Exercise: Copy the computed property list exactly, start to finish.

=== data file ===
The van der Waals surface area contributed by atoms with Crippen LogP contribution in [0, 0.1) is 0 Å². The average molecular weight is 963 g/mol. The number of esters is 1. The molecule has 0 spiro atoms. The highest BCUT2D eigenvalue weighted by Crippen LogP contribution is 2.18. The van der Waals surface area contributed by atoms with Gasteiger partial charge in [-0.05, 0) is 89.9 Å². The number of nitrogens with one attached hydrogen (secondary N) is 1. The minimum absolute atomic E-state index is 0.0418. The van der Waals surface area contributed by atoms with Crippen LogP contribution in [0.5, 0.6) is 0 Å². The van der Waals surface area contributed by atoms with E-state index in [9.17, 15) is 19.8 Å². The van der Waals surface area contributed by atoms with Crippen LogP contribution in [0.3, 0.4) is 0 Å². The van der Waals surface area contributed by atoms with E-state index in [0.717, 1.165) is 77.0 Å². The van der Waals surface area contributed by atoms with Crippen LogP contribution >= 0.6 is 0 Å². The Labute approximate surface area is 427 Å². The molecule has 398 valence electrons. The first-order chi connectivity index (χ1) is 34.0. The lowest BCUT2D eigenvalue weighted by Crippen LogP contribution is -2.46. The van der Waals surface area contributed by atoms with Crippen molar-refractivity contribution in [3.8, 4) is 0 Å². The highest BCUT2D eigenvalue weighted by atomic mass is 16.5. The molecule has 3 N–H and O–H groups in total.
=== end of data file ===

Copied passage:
The van der Waals surface area contributed by atoms with Crippen LogP contribution in [0, 0.1) is 0 Å². The average molecular weight is 963 g/mol. The number of esters is 1. The molecule has 0 spiro atoms. The highest BCUT2D eigenvalue weighted by Crippen LogP contribution is 2.18. The van der Waals surface area contributed by atoms with Gasteiger partial charge in [-0.05, 0) is 89.9 Å². The number of nitrogens with one attached hydrogen (secondary N) is 1. The minimum absolute atomic E-state index is 0.0418. The van der Waals surface area contributed by atoms with Crippen LogP contribution in [0.5, 0.6) is 0 Å². The van der Waals surface area contributed by atoms with E-state index in [9.17, 15) is 19.8 Å². The van der Waals surface area contributed by atoms with Crippen LogP contribution in [0.3, 0.4) is 0 Å². The van der Waals surface area contributed by atoms with E-state index in [0.717, 1.165) is 77.0 Å². The van der Waals surface area contributed by atoms with Crippen LogP contribution >= 0.6 is 0 Å². The Labute approximate surface area is 427 Å². The molecule has 398 valence electrons. The first-order chi connectivity index (χ1) is 34.0. The lowest BCUT2D eigenvalue weighted by Crippen LogP contribution is -2.46. The van der Waals surface area contributed by atoms with Crippen molar-refractivity contribution in [3.8, 4) is 0 Å². The highest BCUT2D eigenvalue weighted by atomic mass is 16.5. The molecule has 3 N–H and O–H groups in total.